The efficacy of preimplantation genetic screening (PGS) has been one of the most hotly disputed subjects in assisted reproduction over the past few years. None of the trials carried out so far has shown conclusively whether it works or not. Now the European Society of Human Reproduction and Embryology (ESHRE) Task Force on PGS has decided to try to find out if a novel method of doing PGS using polar body biopsy and chromosome array analysis offers a possible solution.
Professor Joep Geraedts, ESHRE chairman, told the 25th annual conference of the society on June 28 that the Task Force would carry out a pilot study of PGS in one of each pair of 23 chromosomes in polar bodies, tiny cells that are a by-product of egg development, in collaboration with BlueGnome, a DNA technology company based in Cambridge, UK. Once a pilot study has shown that the technique is feasible, the researchers intend to carry out an international randomised trial.
The first phase will begin in September 2009 in two centres: the University of Bonn, Germany (Dr. Markus Montag and Professor Hans van der Ven), and SISMER, Bologna, Italy (Dr. Luca Gianaroli and Dr. Cristina Magli). “Because this is a new technology,” said Dr. Gianaroli, “we need to carry out a pilot study in order to be sure that the analysis can be completed within a time period that allows for fresh transfer, as well as to ensure the reliable identification of the chromosomal status of an oocyte in at least 90% of polar body biopsy attempts.”
The two centres chosen for the pilot study have considerable experience in the field of polar body biopsy because legislation in their countries restricts the possibility of undertaking embryo biopsy at a later stage of development. The data from the study will be independently analysed by Dr. Sjoerd Repping, from the Academic Medical Centre in Amsterdam, who carried out a randomised trial of PGS on three-day old embryos published in 2007. The researchers hope to present the data at ESHRE 2010 in Rome and to start the RCT with the involvement of at least six centres in different European countries later the same year.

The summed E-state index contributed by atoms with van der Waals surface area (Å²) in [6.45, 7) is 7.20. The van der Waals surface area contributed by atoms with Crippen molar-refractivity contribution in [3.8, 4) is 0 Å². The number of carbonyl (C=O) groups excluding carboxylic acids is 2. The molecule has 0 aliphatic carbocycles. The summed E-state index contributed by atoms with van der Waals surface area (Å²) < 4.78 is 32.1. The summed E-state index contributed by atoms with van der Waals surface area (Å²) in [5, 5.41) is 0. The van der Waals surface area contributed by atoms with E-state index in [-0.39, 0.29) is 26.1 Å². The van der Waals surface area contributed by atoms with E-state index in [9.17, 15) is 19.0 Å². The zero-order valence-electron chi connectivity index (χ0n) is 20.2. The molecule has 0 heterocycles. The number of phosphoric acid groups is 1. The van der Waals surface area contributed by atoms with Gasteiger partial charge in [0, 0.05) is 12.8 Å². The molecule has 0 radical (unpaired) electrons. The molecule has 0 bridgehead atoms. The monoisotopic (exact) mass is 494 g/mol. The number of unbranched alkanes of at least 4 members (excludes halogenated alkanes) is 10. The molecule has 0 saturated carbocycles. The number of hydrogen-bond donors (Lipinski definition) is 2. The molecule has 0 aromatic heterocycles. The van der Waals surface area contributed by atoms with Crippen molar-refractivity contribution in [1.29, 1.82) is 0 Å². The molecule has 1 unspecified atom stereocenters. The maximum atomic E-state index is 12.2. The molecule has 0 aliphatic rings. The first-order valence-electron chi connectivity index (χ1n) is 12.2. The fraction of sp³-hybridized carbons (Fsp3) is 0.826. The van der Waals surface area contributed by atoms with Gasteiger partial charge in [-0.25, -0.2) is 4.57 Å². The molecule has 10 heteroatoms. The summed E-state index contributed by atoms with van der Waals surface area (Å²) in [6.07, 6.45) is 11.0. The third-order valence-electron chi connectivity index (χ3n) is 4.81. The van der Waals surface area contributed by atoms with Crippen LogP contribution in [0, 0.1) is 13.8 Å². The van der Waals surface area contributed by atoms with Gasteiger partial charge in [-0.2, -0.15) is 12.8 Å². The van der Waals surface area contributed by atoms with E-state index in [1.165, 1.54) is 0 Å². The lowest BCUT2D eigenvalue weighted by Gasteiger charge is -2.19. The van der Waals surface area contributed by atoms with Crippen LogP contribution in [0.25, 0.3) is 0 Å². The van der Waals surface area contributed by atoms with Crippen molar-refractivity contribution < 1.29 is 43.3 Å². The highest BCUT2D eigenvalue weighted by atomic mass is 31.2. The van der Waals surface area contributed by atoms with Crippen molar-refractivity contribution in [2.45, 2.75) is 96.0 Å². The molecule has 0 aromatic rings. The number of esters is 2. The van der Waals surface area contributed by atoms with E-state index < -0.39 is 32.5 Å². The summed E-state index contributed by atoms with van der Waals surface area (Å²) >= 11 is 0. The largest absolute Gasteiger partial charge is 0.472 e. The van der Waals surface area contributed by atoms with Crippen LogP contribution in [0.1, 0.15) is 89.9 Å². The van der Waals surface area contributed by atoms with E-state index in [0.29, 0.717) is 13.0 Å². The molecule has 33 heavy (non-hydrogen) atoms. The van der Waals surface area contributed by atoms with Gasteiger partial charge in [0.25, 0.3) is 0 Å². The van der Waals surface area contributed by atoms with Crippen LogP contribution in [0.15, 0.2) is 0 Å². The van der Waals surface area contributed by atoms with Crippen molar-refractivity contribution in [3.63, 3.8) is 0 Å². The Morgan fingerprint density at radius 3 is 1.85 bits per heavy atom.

Oocytes to be used in the pilot phase will be obtained from volunteer patients who have given consent for their use in this study. There will be no age restrictions on those donating their eggs.
By biopsying polar bodies at an early stage of egg development, the researchers believe that not only are they using a less invasive method of chromosome analysis, but also a more accurate one. “A biopsied blastomere, or very early embryo, is not a true representation of the other cells in that same embryo,” said Professor Geraedts. “This mosaicism confuses the analyses and we don’t know what it means for that embryo in the later stages of its development.”
24sure, the novel molecular technique to be used in both phases of the trial was developed by BlueGnome and is based on DNA amplification and microarray technology, which enables scientists to look at all the chromosomes at the same time. This is, in theory, far more powerful than the method of fluorescent in situ hybridisation or FISH, which has been used thus far.
“It is because we think this subject is so important,” said Professor Geraedts, “that we have decided to launch our first-ever clinical study. We hope that we will be able to answer the outstanding questions about PGS once and for all. If we can show that polar body screening works, it will be a major step forward in improving IVF treatment for many women who have persistent difficulty in getting pregnant and maintaining a pregnancy.”
The above post is reprinted from materials provided by European Society of Human Reproduction and Embryology (ESHRE). Note: Materials may be edited for content and length.
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